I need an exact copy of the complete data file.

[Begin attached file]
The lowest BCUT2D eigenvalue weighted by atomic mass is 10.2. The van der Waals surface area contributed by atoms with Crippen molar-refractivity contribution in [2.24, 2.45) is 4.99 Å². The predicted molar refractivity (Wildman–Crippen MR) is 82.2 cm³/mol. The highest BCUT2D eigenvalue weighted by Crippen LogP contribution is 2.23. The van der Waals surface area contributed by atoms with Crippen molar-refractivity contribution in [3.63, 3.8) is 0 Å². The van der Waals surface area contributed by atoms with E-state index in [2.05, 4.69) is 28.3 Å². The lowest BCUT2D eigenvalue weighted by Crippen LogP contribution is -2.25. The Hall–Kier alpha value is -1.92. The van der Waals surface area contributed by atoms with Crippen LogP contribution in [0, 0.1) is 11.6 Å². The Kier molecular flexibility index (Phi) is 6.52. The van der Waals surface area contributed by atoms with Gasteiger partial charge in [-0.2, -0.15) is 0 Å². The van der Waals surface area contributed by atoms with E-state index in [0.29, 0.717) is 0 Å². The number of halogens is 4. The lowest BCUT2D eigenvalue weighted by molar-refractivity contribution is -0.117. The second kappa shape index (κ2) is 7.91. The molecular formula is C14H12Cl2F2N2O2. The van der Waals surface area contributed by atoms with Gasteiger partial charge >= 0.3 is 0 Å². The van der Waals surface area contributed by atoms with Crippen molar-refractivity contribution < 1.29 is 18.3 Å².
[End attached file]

The lowest BCUT2D eigenvalue weighted by atomic mass is 10.2. The van der Waals surface area contributed by atoms with Crippen molar-refractivity contribution in [2.24, 2.45) is 4.99 Å². The predicted molar refractivity (Wildman–Crippen MR) is 82.2 cm³/mol. The highest BCUT2D eigenvalue weighted by Crippen LogP contribution is 2.23. The van der Waals surface area contributed by atoms with Crippen molar-refractivity contribution in [3.63, 3.8) is 0 Å². The van der Waals surface area contributed by atoms with E-state index in [2.05, 4.69) is 28.3 Å². The lowest BCUT2D eigenvalue weighted by Crippen LogP contribution is -2.25. The Hall–Kier alpha value is -1.92. The van der Waals surface area contributed by atoms with Crippen LogP contribution in [0, 0.1) is 11.6 Å². The Kier molecular flexibility index (Phi) is 6.52. The van der Waals surface area contributed by atoms with Gasteiger partial charge in [-0.2, -0.15) is 0 Å². The van der Waals surface area contributed by atoms with E-state index in [0.29, 0.717) is 0 Å². The number of halogens is 4. The lowest BCUT2D eigenvalue weighted by molar-refractivity contribution is -0.117. The second kappa shape index (κ2) is 7.91. The molecular formula is C14H12Cl2F2N2O2. The van der Waals surface area contributed by atoms with Gasteiger partial charge >= 0.3 is 0 Å². The van der Waals surface area contributed by atoms with Crippen molar-refractivity contribution < 1.29 is 18.3 Å².